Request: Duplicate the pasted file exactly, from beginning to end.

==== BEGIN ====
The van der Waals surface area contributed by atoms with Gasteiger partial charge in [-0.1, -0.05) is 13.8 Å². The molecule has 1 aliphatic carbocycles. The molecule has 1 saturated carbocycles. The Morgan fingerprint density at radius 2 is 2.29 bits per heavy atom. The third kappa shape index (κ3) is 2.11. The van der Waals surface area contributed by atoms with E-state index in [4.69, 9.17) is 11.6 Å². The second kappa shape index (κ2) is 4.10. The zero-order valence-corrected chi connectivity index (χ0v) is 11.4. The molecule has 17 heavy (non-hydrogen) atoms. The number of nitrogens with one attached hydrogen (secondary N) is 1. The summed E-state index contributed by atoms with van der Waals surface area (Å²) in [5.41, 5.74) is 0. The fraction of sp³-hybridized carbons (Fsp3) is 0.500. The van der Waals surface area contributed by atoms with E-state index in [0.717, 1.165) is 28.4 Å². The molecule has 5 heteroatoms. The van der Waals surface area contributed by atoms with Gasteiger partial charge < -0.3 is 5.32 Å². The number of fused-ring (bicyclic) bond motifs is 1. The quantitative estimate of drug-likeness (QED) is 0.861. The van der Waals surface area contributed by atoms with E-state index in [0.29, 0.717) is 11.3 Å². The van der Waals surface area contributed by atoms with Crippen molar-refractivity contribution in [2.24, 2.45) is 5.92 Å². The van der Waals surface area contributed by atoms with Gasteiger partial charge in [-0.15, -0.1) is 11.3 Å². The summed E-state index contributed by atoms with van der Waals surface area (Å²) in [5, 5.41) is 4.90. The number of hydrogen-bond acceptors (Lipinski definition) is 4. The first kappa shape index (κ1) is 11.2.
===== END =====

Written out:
The van der Waals surface area contributed by atoms with Gasteiger partial charge in [-0.1, -0.05) is 13.8 Å². The molecule has 1 aliphatic carbocycles. The molecule has 1 saturated carbocycles. The Morgan fingerprint density at radius 2 is 2.29 bits per heavy atom. The third kappa shape index (κ3) is 2.11. The van der Waals surface area contributed by atoms with E-state index in [4.69, 9.17) is 11.6 Å². The second kappa shape index (κ2) is 4.10. The zero-order valence-corrected chi connectivity index (χ0v) is 11.4. The molecule has 17 heavy (non-hydrogen) atoms. The number of nitrogens with one attached hydrogen (secondary N) is 1. The summed E-state index contributed by atoms with van der Waals surface area (Å²) in [5.41, 5.74) is 0. The fraction of sp³-hybridized carbons (Fsp3) is 0.500. The van der Waals surface area contributed by atoms with E-state index in [0.717, 1.165) is 28.4 Å². The molecule has 5 heteroatoms. The van der Waals surface area contributed by atoms with Gasteiger partial charge < -0.3 is 5.32 Å². The number of fused-ring (bicyclic) bond motifs is 1. The quantitative estimate of drug-likeness (QED) is 0.861. The van der Waals surface area contributed by atoms with E-state index in [0.29, 0.717) is 11.3 Å². The van der Waals surface area contributed by atoms with Crippen molar-refractivity contribution in [2.24, 2.45) is 5.92 Å². The van der Waals surface area contributed by atoms with Gasteiger partial charge in [-0.15, -0.1) is 11.3 Å². The summed E-state index contributed by atoms with van der Waals surface area (Å²) in [5, 5.41) is 4.90. The number of hydrogen-bond acceptors (Lipinski definition) is 4. The first kappa shape index (κ1) is 11.2.